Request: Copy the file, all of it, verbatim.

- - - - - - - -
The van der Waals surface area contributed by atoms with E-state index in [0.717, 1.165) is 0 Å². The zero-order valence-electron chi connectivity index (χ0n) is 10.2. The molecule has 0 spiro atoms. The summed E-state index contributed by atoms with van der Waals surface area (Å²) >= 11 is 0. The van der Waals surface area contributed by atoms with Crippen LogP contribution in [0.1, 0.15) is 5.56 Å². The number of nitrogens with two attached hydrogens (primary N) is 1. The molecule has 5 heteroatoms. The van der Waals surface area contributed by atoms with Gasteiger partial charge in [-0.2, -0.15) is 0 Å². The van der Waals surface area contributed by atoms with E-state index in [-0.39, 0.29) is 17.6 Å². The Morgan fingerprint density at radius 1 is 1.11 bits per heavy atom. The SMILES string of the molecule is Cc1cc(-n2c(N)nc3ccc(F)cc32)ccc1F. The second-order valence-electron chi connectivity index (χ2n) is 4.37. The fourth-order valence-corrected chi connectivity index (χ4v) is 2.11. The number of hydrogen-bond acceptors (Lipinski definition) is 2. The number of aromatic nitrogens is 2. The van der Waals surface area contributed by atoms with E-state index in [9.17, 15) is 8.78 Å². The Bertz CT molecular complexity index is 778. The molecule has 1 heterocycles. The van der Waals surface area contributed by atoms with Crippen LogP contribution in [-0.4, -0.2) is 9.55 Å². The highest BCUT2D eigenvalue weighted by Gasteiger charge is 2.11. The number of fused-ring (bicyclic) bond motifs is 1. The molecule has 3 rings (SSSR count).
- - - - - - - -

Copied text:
The van der Waals surface area contributed by atoms with E-state index in [0.717, 1.165) is 0 Å². The zero-order valence-electron chi connectivity index (χ0n) is 10.2. The molecule has 0 spiro atoms. The summed E-state index contributed by atoms with van der Waals surface area (Å²) >= 11 is 0. The van der Waals surface area contributed by atoms with Crippen LogP contribution in [0.1, 0.15) is 5.56 Å². The number of nitrogens with two attached hydrogens (primary N) is 1. The molecule has 5 heteroatoms. The van der Waals surface area contributed by atoms with Gasteiger partial charge in [-0.2, -0.15) is 0 Å². The van der Waals surface area contributed by atoms with E-state index in [-0.39, 0.29) is 17.6 Å². The Morgan fingerprint density at radius 1 is 1.11 bits per heavy atom. The SMILES string of the molecule is Cc1cc(-n2c(N)nc3ccc(F)cc32)ccc1F. The second-order valence-electron chi connectivity index (χ2n) is 4.37. The fourth-order valence-corrected chi connectivity index (χ4v) is 2.11. The number of hydrogen-bond acceptors (Lipinski definition) is 2. The number of aromatic nitrogens is 2. The van der Waals surface area contributed by atoms with E-state index in [9.17, 15) is 8.78 Å². The Bertz CT molecular complexity index is 778. The molecule has 1 heterocycles. The van der Waals surface area contributed by atoms with Crippen LogP contribution in [-0.4, -0.2) is 9.55 Å². The highest BCUT2D eigenvalue weighted by Gasteiger charge is 2.11. The number of fused-ring (bicyclic) bond motifs is 1. The molecule has 3 rings (SSSR count).